The Case for Christ
Stroebel was a Chicago crime reporter, and he approaches his investigation to the divinity of Jesus with an analytical bent. Each chapter is an examination of one aspect of doubt, and to resolve it, he interviews one noted scholar in that field.
Here are the questions, which are a good dissemination of the mystery to solve:
- Can the biographies of Jesus be trusted?
- Do the biographies of Jesus stand up to scrutiny? (seems similar to the first one…)
- Were Jesus’ biographies reliably preserved?
- Is there credible evidence of Jesus outside these biographies?
- Does archaeology confirm or contradict Jesus’' biographies?
- Is the Jesus of history the same as the Jesus of faith?
- Was Jesus really convinced that he was the son of God?
- Was Jesus crazy when he claimed to be the son of God?
- Did Jesus fulfill the attributes of the Messiah?
- Did Jesus – and Jesus alone – match the identity of the Messiah?
- Was Jesus’ death a sham and his resurrection a hoax?
- Was Jesus’ body really absent from the tomb?
- Was Jesus seen alive after his death on the cross?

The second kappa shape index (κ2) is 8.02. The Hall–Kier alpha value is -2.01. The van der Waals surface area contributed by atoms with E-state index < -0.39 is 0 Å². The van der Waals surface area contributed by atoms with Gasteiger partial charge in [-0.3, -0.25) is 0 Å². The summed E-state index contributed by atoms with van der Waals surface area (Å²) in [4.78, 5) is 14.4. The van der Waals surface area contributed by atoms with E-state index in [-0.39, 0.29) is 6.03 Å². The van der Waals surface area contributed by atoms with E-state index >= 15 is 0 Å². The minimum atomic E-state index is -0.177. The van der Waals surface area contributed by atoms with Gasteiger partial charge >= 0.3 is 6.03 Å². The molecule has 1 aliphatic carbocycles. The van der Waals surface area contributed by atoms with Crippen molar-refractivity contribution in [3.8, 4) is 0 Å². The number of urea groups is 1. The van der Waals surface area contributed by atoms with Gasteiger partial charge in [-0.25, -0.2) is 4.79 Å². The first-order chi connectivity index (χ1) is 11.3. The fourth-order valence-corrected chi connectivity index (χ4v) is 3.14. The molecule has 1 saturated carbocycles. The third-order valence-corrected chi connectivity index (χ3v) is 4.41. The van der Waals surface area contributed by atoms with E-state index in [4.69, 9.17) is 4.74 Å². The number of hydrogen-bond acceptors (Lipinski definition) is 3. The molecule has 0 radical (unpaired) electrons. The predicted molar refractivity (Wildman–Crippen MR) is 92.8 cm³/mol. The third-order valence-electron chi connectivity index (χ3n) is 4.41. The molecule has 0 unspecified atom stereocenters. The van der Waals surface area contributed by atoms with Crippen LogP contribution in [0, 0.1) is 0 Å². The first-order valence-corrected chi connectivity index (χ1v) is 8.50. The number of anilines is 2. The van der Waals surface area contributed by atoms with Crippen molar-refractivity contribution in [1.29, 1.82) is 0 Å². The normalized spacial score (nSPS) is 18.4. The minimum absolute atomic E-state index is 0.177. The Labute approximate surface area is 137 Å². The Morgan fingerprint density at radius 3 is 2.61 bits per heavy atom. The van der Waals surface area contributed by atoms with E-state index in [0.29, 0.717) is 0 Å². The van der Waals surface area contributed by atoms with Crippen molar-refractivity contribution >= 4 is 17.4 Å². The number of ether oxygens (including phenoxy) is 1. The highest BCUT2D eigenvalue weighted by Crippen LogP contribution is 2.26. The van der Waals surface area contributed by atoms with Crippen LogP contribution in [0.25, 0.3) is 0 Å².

- Are there any supporting facts that point to the resurrection?
The book is good, and Strobel interviews a lot of very credible experts.
However, there’s not much attempt to find the other side of the story. Stroebel only interviews people who are clearly on his side to start with. There’s no Devil’s Advocate here.
Also, Stroebel has a hyperbolic style where he seems to be begging the reader to believe him, in places. He uses dramatic adjectives to convey his own feelings and impressions, which can be a little tough to take in a book that’s supposed to be dispassionate and analytical.
Overall, a very good book. It asks a lot of interesting questions, and provides a lot of background context to history.
This is item #125 in a sequence of 532 items.
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